These cases will create more awareness among prospective law students that the employment statistics advertised by these law schools do not mean what prospectives tend to think they mean. It is our hope that these complaints, along with future claims made against other law schools, will help bring about broad social change by altering how law schools operate and by pressuring the ABA Section of Legal Education to fulfill its regulatory duties. In the meantime, LST will continue seeking ways to expand the debate about legal education reform and to help usher in a new approach to the recruitment and training of attorneys and judges.

Press Release

Post-Graduation Employment Rates at Fifteen Law Schools Questioned

October 5, 2011
New York, NY
FOR IMMEDIATE RELEASE

Law Offices of David Anziska and Strauss Law PLLC announced today that they are seeking to file class action complaints challenging the post-graduate employment rates reported by the following 15 schools:

1) Albany Law School, which reports rates of between 91% and 97%;
2) Brooklyn Law School, which reports rates of between 91% and 98%;
3) Hofstra Law School, which reports rates of between 94% and 97%;
4) Pace University School of Law, which reports rates of between 90% and 95%;
5) St. John’s University School of Law, which reports rates of between 88% and 96%;
6) Villanova University School of Law, which reports rates of between 93% and 98%;
7) Widener University School of Law, which reports rates of between 90% and 96%;
8) University of Baltimore School of Law, which reports rates of between 93% and 95%;
9) Florida Coastal School of Law, which reports rates of between 80% and 95%;
10) Chicago-Kent College of Law, which reports rates of between 90% and 97%
11) DePaul University School of Law, which reports rates of between 93% and 98%
12) John Marshall School of Law (Chicago), which reports rates of between 90% and 100%
13) California Western School of Law, which reports rates of between 90% and 93%;
14) Southwestern Law School, which reports rates of between 97% and 98%;
15) University of San Francisco School of Law, which reports rates of between 90% and 95% percent

The average debt load for 2009 graduates of these fifteen schools is $108,829.4. “The lawsuits against New York Law School and Thomas M. Cooley Law School are prompting many recent law school graduates with high debt loads and disappointing job prospects to question the employment rates reported by their schools” stated David Anziska. “The numbers reported by the schools just don’t comport with the reality of the legal job market. We hope that litigation, combined with pressure from regulators, applicants, students and alumni changes the way legal education is marketed and provides compensation to those who may have been mislead in the past.” he added.

Law Offices of David Anziska and Strauss Law PLLC are advising graduates of the above schools that they may have certain legal rights and should contact David Anziska at david@anziskalaw.com or visit www.anziskalaw.com to learn more.

Law Offices of David Anziska and Strauss Law PLLC will be hosting a media call to explain the current status of litigation regarding law schools’ post-graduate employment data and to address the nation-wide problem of high debt burden and low employment rates among recent graduates. Joining the firms on the call will be Kyle P. McEntee and Patrick J. Lynch from Law School Transparency, a Tennessee-based non-profit whose mission is to improve the quality and presentation of post-graduate employment data.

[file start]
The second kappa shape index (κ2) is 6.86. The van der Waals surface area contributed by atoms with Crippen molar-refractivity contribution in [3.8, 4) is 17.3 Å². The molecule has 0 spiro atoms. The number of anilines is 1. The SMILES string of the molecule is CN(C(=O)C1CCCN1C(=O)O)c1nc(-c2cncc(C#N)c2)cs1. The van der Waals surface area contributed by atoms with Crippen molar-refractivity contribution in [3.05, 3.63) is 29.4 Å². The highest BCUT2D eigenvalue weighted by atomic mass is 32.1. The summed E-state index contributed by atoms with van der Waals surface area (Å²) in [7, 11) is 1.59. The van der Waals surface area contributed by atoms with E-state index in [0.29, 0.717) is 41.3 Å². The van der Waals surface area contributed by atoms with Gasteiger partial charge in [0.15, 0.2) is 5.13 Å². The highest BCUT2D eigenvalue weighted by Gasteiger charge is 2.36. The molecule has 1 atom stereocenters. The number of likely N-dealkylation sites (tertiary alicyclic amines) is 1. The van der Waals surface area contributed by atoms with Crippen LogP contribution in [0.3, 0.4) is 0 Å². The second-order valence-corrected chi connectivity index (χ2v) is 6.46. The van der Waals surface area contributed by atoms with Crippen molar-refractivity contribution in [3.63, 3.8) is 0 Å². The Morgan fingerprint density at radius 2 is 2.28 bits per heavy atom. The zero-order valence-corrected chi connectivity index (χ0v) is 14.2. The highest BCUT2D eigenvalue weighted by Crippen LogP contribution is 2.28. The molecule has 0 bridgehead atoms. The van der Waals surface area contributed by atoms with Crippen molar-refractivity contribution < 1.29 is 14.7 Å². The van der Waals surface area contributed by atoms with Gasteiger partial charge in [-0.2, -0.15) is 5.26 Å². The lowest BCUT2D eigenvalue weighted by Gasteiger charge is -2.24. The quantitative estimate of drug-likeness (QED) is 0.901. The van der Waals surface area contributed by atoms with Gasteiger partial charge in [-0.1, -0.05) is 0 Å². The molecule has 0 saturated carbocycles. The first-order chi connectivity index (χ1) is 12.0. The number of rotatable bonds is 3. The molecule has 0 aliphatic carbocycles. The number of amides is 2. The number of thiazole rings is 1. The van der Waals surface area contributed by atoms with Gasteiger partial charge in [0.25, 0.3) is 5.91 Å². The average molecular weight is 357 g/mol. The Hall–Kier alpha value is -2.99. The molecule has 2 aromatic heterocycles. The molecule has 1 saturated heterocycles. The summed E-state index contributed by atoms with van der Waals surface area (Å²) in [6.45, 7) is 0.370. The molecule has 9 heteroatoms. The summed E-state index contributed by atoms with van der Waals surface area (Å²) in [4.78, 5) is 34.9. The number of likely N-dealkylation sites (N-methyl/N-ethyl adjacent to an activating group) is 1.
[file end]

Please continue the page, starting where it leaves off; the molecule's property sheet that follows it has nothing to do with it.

The Need for Auditing of Law School Admission Data

We advise all of our readers to take a look at Professor Jerry Organ’s latest piece on the need for auditing law school admission data. His concerns come in the wake of the scandal at the University of Illinois College of Law, where the school has admitted to a pattern of fraud over the last few years. Villanova admitted a similar pattern in January.

As Professor Organ explains:

[T]his behavior is problematic because it not only misleads prospective law students and others regarding the law schools in question, it also erodes the ability of law schools generally to instill in their graduates a professional identity reflecting the highest ethical standards.

Something must be done about this. We have continually reiterated that the Law School Admissions Council would be the cheapest method of ensuring accurate admissions data. All ABA-approved law schools are members. Representatives of LSAC have said that LSAC is not interested in auditing admissions data, despite presently having the capabilities to do so.

A number of pre-law advisors raised this issue with the LSAC at the Pre-Law Advisors National Council Board meeting in March of this year. At that point, however, the LSAC representative expressed no interest in having the LSAC serve as an auditing check on law schools, noting that the LSAC is a membership organization and that any such action would require the consent of the member law schools. Daniel Bernstine, the President of the LSAC, recently was quoted in a National Law Journal article: “That’s just not something we have done historically, and I don’t see why we would. We are not in the reporting business. We don’t distinguish between our [law school] members.”

Despite President Bernstine’s protestations to the contrary, LSAC is in the reporting business. It reports annually the aggregated results of those who take the LSAT and jointly with the ABA publishes the ABA-LSAC Official Guide to law schools, in which the inaccurate data from Villanova and Illinois was reported for the last few years. It also issues a variety of reports to law schools and to pre-law advisors.

Professor Organ has created a survey to gain input on how to best deal with admissions data integrity. You can complete this survey here or by filling it out below.

We will report the results of the survey when Professor Organ makes them available.